The incident is complicated by the lack of information yet as to specific conditions, updraughts, downdraughts etc though at FL363 in a storm and climbing, it adds to potential instability and hence potential stalling. The decrease in velocity suggest it was affected by up or downdraughts and / or was approaching the climb too steeply without enough velocity.

The thunderstorm threat
The major hazard to an airplane from a thunderstorm is not lightning. Nor is it rain or clouds. It’s the convective motion of the air — the powerful up and downdrafts that can be muscular enough, in extreme cases, to upset an airplane and even damage it or worse. Not even the best-built airplane can defy strong thunderstorms, which ATC grades from Level 1 (“weak”) to Level 6 (“extreme”). ATC helps airplanes deviate around these storm cells with radar.
In a word, radar “sees” precipitation — which might mean rain, hail or snow to ATC, since current radars cannot tell the difference. Radar waves bounce off moisture and some of that energy reflects back to the radar antenna. The radar receiver detects that energy and after computer processing, shows the return on the controller’s screen.
The right radar for the right job
In the world of ATC, there are two general kinds of radar. Those used near airports are called Airport Surveillance Radars and show precipitation as a mosaic of small squares, with the darker ones indicating more precipitation. Approach controllers overlay this quilt-like mosaic atop their aircraft target display and then guide airplanes around darker areas.
Radars that track aircraft at greater distances and at higher altitudes are called Air Route Surveillance Radars. Since ARSRs show only two levels of precipitation, most are augmented by a more helpful weather overlay system called WARP, which stands for Weather And Radar Processing.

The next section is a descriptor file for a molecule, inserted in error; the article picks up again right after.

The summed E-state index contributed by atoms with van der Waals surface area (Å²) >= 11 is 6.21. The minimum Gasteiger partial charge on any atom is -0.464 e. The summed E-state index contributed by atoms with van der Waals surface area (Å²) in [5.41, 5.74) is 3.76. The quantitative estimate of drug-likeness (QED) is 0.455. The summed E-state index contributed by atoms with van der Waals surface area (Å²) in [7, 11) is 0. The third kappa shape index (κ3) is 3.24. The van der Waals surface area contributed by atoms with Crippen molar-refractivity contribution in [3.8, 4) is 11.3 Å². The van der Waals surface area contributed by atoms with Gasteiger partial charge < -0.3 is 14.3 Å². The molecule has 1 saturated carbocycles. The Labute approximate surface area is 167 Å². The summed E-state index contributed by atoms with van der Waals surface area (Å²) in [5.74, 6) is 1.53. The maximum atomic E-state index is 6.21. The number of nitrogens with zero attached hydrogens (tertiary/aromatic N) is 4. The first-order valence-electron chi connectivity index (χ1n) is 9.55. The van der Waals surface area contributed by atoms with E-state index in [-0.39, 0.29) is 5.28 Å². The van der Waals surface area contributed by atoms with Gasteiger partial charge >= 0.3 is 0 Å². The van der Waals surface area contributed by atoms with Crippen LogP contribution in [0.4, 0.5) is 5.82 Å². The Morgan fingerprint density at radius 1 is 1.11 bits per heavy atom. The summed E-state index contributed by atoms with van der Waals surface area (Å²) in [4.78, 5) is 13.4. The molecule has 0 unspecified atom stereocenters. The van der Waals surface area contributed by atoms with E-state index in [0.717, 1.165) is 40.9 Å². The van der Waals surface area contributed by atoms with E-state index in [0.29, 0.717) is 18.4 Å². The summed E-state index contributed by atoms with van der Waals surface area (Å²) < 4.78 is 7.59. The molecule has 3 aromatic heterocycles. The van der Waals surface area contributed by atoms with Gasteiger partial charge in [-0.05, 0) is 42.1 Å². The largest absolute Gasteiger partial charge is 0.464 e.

WARP gets its information from NEXRAD, or Next Generation Radar. You may be familiar with NEXRAD through its well-publicized tornado warning center in Norman, Okla. and/or its availability on the Internet. WARP processes NEXRAD data into a form useful to center controllers, which they again overlay atop aircraft blips.

NEXRAD works through its own set of 158 radars designed specifically to analyze weather. Unlike traffic control radars, NEXRAD uses Doppler-shift technology that takes advantage of the fact that a radar return has a slightly different frequency from the pulse that was sent.
This simple truth allows NEXRAD to derive valuable information of great use to controllers, including:
The highest altitude of the storm
An estimate of how much water is in the storm
The probability of hail, severe hail and the hail’s size
The speed and direction of the storm
Detecting rotating thunderstorms, which can mean the presence of tornadoes
WARP information can be up to 6 minutes old, but even so it is impressively accurate. Next to keeping airplanes safely separated, severe-weather avoidance is a controller’s highest priority.
Ask the weather man
For high-altitude aircraft such as jetliners and for radar coverage in between airports, the Federal Aviation Administration (FAA) operates 21 Air Route Traffic Control Centers across the United States. Each one is staffed with Center Weather Service Unit (CWSU) meteorologists. These specialists provide minute-by-minute weather information to aircraft, with special emphasis on hazardous weather. They also advise on weather that might affect the flow of air traffic.
Their briefings can be scheduled or unscheduled as weather conditions evolve. One of the most useful unscheduled briefings is the Center Weather Advisory (CWA), which warns in part about thunderstorms, icing and turbulence. CWAs are broadcast on receipt by both center and approach controllers to all aircraft on their frequencies and serve as a heads-up to aircraft in flight.
Ride reports
Sometimes a controller will simply query an aircraft for a “ride report.” The pilot answers informally as to how smooth or bumpy it is. Pilots can also ask controllers for a ride report. With several reports, the controller can assemble a mental picture of where the bumps are in his or her area. Equally, the pilots can form the same general picture since they get to know where other aircraft are as they listen to one another on the radio.
Airlines will not hesitate to spend fuel — even at today’s prices — if pilots need to deviate for reasons of turbulence. It’s a non-issue. One experienced flight attendant told the author that a co-worker on another flight had been injured because of turbulence. “It’s nothing to fool around with,” she said.
When it's turbulent, perhaps the safest thing we can do is to cinch our seat belts a bit tighter. We might, however, stop short of praying for winter.